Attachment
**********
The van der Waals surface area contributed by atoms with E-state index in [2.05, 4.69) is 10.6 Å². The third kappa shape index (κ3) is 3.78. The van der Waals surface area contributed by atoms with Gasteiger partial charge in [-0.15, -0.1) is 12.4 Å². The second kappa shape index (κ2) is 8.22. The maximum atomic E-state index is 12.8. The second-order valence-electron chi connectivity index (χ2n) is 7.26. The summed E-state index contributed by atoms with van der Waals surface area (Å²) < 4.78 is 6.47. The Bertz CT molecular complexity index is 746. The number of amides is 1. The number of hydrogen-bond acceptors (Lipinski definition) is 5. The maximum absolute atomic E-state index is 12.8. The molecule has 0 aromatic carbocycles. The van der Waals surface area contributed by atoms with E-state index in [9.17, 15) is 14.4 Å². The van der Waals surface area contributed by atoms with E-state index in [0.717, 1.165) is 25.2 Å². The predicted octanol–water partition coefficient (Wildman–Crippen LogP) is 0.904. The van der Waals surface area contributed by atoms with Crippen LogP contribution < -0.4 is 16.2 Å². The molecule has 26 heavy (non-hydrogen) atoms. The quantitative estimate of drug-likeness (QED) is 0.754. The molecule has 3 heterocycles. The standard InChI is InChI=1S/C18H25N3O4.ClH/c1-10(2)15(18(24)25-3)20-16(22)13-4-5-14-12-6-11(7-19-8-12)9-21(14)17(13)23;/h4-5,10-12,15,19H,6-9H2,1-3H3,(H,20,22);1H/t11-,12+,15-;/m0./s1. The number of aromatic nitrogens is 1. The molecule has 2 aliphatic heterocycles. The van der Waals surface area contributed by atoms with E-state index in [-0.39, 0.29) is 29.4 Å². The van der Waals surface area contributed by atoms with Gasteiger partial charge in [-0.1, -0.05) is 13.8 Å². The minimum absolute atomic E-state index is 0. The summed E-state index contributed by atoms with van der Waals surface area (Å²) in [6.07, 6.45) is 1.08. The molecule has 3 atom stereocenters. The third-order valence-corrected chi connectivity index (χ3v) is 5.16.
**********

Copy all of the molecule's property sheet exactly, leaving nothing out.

The van der Waals surface area contributed by atoms with E-state index in [2.05, 4.69) is 10.6 Å². The third kappa shape index (κ3) is 3.78. The van der Waals surface area contributed by atoms with Gasteiger partial charge in [-0.15, -0.1) is 12.4 Å². The second kappa shape index (κ2) is 8.22. The maximum atomic E-state index is 12.8. The second-order valence-electron chi connectivity index (χ2n) is 7.26. The summed E-state index contributed by atoms with van der Waals surface area (Å²) < 4.78 is 6.47. The Bertz CT molecular complexity index is 746. The number of amides is 1. The number of hydrogen-bond acceptors (Lipinski definition) is 5. The maximum absolute atomic E-state index is 12.8. The molecule has 0 aromatic carbocycles. The van der Waals surface area contributed by atoms with E-state index in [9.17, 15) is 14.4 Å². The van der Waals surface area contributed by atoms with E-state index in [0.717, 1.165) is 25.2 Å². The predicted octanol–water partition coefficient (Wildman–Crippen LogP) is 0.904. The van der Waals surface area contributed by atoms with Crippen LogP contribution < -0.4 is 16.2 Å². The molecule has 26 heavy (non-hydrogen) atoms. The quantitative estimate of drug-likeness (QED) is 0.754. The molecule has 3 heterocycles. The standard InChI is InChI=1S/C18H25N3O4.ClH/c1-10(2)15(18(24)25-3)20-16(22)13-4-5-14-12-6-11(7-19-8-12)9-21(14)17(13)23;/h4-5,10-12,15,19H,6-9H2,1-3H3,(H,20,22);1H/t11-,12+,15-;/m0./s1. The number of aromatic nitrogens is 1. The molecule has 2 aliphatic heterocycles. The van der Waals surface area contributed by atoms with E-state index in [-0.39, 0.29) is 29.4 Å². The van der Waals surface area contributed by atoms with Gasteiger partial charge in [-0.1, -0.05) is 13.8 Å². The minimum absolute atomic E-state index is 0. The summed E-state index contributed by atoms with van der Waals surface area (Å²) in [6.07, 6.45) is 1.08. The molecule has 3 atom stereocenters. The third-order valence-corrected chi connectivity index (χ3v) is 5.16.